Total dough weight: 1200g
Pre-fermented flour: 5.00%
Yield: One loaf in a 9” x 5” x 2.75” pan
The USA Pan used for this bake has a silicone coating, and while I lightly oil the pan with olive oil I don’t think it’s necessary — I have yet to have anything stick to this thing. It’s heavily used here in my kitchen mostly for my sourdough banana bread but now also traditional sandwich bread and even sourdough tea cakes.
|25g||Mature liquid starter (100% hydration)||50%|
|25g||Giusto’s Stoneground Whole Wheat||50%|
|25g||Central Milling Type 85||50%|
|50g||H2O @ room temperature||100%|
I used half Central Milling type 85, and half Giusto’s whole wheat for the levain build, but you can change this up if you’d like (e.g., use 100% whole wheat or 100% white whole wheat) just keep an eye on its fermentation rate as a higher percentage of pure whole wheat will peak much faster.
After a few trials, I arrived on a final dough weight of 1200 grams for my bread pan. The resulting bread was nicely sized and perfect for what I’m looking for, but I think it could be pushed even further, perhaps somewhere around 1300-1400 grams if you want an even taller loaf, one that rises and slightly spills over the edges.
Note that the baker’s percentages listed below are with respect to the final dough ingredients and do not take into account the levain.
Target final dough temperature (FDT) is 75ºF2.
|438g||Grist & Toll Star White Whole Wheat||78.95%|
|73g||Central Milling Type 85||13.16%|
|44g||Giusto’s Stoneground Whole Wheat||7.89%|
|3g||Diastatic Malt Powder (optional)||0.53%|
|555g||H2O @ 90ºF||100.00%|
|14g||Fine sea salt||2.47%|
|73g||Mature, liquid levain||13.16%|
1. Levain – 9:00 a.m.
Build the liquid levain in the morning and store somewhere around 74-76ºF ambient.
2. Autolyse – 1:00 p.m.
Mix flour, diastatic malt and water (reserve 100g of the total water for later mixing) in a bowl until all dry bits are hydrated. Cover bowl and store somewhere warm (around 75ºF) for 2 hours.
3. Mix – 3:00 p.m.
Due to the high hydration of this dough, it’s helpful to build some strength at the start of mixing before adding in the reserved 100g of water.
Add the mature levain and about 25g of the reserved water, mix thoroughly by hand to incorporate and then slap and fold for about 6 minutes, just until the dough starts to show signs of a smooth surface and holds its shape on the counter. If you aren’t comfortable with this method or don’t like it, you can do stretch and folds in the bowl until your dough tightens up and is slightly hard to stretch out and fold over. Around medium development.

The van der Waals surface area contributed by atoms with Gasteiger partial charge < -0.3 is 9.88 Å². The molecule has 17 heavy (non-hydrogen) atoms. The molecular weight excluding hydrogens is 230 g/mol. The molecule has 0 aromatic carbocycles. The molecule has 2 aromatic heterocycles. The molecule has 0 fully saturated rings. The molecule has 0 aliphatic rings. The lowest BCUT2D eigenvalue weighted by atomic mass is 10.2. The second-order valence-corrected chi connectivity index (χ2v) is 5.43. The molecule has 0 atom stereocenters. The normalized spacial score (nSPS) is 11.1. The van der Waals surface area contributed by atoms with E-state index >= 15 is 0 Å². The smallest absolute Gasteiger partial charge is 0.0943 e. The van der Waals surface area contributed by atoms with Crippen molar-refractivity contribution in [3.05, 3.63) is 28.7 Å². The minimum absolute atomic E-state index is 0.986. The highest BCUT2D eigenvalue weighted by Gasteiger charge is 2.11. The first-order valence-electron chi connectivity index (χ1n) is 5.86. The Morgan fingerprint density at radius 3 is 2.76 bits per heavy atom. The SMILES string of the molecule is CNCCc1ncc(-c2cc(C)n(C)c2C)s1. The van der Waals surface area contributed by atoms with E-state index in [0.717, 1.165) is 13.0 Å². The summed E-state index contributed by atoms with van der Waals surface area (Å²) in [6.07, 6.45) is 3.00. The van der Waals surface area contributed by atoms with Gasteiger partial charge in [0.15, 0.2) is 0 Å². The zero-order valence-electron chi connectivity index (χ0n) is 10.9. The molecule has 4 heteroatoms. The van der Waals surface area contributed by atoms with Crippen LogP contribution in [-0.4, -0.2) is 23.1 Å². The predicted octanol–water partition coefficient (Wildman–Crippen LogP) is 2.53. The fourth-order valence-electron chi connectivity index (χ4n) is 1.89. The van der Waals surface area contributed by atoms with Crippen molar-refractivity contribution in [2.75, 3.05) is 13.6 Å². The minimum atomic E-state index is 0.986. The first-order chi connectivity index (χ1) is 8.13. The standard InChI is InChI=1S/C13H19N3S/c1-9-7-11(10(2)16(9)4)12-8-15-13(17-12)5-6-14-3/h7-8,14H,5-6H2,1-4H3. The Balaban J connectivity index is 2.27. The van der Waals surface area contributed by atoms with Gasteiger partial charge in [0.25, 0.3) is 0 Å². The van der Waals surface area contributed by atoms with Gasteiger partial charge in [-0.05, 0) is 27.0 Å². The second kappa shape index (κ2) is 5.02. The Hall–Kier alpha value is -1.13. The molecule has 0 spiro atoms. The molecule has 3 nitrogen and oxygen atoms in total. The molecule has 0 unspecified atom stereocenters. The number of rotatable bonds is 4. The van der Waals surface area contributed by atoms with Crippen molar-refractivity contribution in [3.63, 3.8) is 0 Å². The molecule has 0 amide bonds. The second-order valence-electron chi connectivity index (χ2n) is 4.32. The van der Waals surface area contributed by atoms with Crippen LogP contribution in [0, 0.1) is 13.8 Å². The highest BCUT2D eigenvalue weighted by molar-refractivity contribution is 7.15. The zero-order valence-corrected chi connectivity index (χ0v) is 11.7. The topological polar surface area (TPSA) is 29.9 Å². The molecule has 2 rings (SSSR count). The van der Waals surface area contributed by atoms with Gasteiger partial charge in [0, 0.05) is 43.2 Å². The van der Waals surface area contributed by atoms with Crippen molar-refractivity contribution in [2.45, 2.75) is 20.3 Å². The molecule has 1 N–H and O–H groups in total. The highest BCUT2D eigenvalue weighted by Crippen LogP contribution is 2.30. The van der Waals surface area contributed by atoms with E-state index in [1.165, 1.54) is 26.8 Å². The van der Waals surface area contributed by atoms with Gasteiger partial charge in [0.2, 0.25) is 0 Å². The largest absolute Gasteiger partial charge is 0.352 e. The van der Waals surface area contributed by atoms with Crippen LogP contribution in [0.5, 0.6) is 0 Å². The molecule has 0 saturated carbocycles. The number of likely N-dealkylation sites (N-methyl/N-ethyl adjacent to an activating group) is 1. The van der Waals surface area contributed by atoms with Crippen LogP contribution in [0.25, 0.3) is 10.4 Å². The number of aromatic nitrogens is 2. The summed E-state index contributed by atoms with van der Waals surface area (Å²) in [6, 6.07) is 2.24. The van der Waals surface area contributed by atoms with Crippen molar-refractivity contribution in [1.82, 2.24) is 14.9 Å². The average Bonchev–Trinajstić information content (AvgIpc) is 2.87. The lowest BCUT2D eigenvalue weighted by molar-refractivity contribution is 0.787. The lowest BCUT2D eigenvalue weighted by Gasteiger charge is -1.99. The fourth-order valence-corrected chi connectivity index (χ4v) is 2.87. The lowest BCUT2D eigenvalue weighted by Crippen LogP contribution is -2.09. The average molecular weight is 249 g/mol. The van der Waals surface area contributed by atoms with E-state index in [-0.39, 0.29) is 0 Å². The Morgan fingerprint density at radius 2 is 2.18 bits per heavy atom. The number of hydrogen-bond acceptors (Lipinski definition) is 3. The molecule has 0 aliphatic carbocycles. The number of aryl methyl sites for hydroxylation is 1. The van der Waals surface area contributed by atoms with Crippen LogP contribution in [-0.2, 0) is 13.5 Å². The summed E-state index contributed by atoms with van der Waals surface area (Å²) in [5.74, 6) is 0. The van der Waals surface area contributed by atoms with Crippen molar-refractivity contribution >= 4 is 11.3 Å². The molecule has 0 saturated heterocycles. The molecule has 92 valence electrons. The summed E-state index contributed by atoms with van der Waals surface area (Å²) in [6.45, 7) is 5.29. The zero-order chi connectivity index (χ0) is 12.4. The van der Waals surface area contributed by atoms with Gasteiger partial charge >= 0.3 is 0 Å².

When finished sprinkle the salt on top of the dough and use the remaining 75g of water (or less if the dough is starting to feel too wet and falling apart) to help dissolve. Pinch through a few times and fold the dough over itself to help incorporate. Keep folding the dough until all the water is absorbed and it comes together; it will end up slightly sticky.
Transfer dough to a tub or thick-walled bowl for bulk fermentation.
4. Bulk Fermentation – 3:20 p.m. to 7:00 p.m.
At 74-76ºF ambient temperature bulk fermentation should go for a little less than 4 hours. Watch the dough! With this much whole grain, it’s possible your dough could ferment faster than mine.
Perform five sets of stretch and folds during the bulk, spaced out by 30 minutes (the first set starts 30 minutes after you finish mixing). After the fifth set of stretch and folds, performed gently, let rest for the remainder of bulk. The dough will not rise an incredible amount, but it should be slightly jiggly and some bubbles on top and at the sides. You want to see a slight convex edge between the dough and the bowl.
5. Pre-shape – 7:00 p.m.
Sprinkle a light dusting of flour on your bench and dump out the dough. Shape into a single round mass and let rest 20 minutes uncovered. Because this dough is highly hydrated, rely mostly on your bench knife and try to touch the dough as little as possible. I use my knife to pick up and pull the mass around in a circle, forming a relatively tight skin on the dough. Using a little olive oil lightly oil the baking pan.
6. Shape – 7:05 p.m.
Shaping this dough can be challenging. The good news is it’s pretty hard to mess it up, just form it as best you can into a “tube” the width of the baking pan and get it in there with as much tension on the surface as possible. The structure of the pan will force your dough to rise upward whereas with a hearth loaf we’d have to ensure a proper shape so there’s no spreading in the oven.
Moderately flour the top of the dough and flour the work surface. Flip the resting round over onto the floured surface and fold the side edges at the top up and over to the middle (imagine a round bottom that tapers up to a point at the top, it will look like an inverted diamond of sorts). With floured hands take the point at the top and start to roll the entire mass of dough downwards, with each roll pushing the dough with your thumbs inward toward the bench — imagine rolling up a beach towel. At the end of this, you’ll have a tube that has essentially been rolled downward. Transfer to your oiled pan with the seam on the bottom.